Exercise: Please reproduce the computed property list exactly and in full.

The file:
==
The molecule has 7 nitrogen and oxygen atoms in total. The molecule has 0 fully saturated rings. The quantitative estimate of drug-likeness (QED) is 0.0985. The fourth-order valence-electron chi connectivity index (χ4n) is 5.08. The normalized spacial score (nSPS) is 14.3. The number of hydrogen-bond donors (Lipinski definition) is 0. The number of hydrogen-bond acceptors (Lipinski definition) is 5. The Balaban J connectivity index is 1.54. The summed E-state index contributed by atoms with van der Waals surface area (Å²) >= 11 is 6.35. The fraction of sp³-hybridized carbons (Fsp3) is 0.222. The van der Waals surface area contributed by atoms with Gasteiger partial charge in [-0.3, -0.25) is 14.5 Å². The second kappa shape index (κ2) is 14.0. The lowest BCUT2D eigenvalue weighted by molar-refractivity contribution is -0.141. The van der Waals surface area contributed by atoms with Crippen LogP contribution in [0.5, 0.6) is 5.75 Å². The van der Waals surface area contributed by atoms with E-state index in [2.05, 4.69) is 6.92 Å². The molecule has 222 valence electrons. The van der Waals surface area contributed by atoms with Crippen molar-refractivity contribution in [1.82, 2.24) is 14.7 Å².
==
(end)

The molecule has 7 nitrogen and oxygen atoms in total. The molecule has 0 fully saturated rings. The quantitative estimate of drug-likeness (QED) is 0.0985. The fourth-order valence-electron chi connectivity index (χ4n) is 5.08. The normalized spacial score (nSPS) is 14.3. The number of hydrogen-bond donors (Lipinski definition) is 0. The number of hydrogen-bond acceptors (Lipinski definition) is 5. The Balaban J connectivity index is 1.54. The summed E-state index contributed by atoms with van der Waals surface area (Å²) >= 11 is 6.35. The fraction of sp³-hybridized carbons (Fsp3) is 0.222. The van der Waals surface area contributed by atoms with Gasteiger partial charge in [-0.3, -0.25) is 14.5 Å². The second kappa shape index (κ2) is 14.0. The lowest BCUT2D eigenvalue weighted by molar-refractivity contribution is -0.141. The van der Waals surface area contributed by atoms with Crippen LogP contribution in [0.5, 0.6) is 5.75 Å². The van der Waals surface area contributed by atoms with E-state index in [2.05, 4.69) is 6.92 Å². The molecule has 222 valence electrons. The van der Waals surface area contributed by atoms with Crippen molar-refractivity contribution in [1.82, 2.24) is 14.7 Å².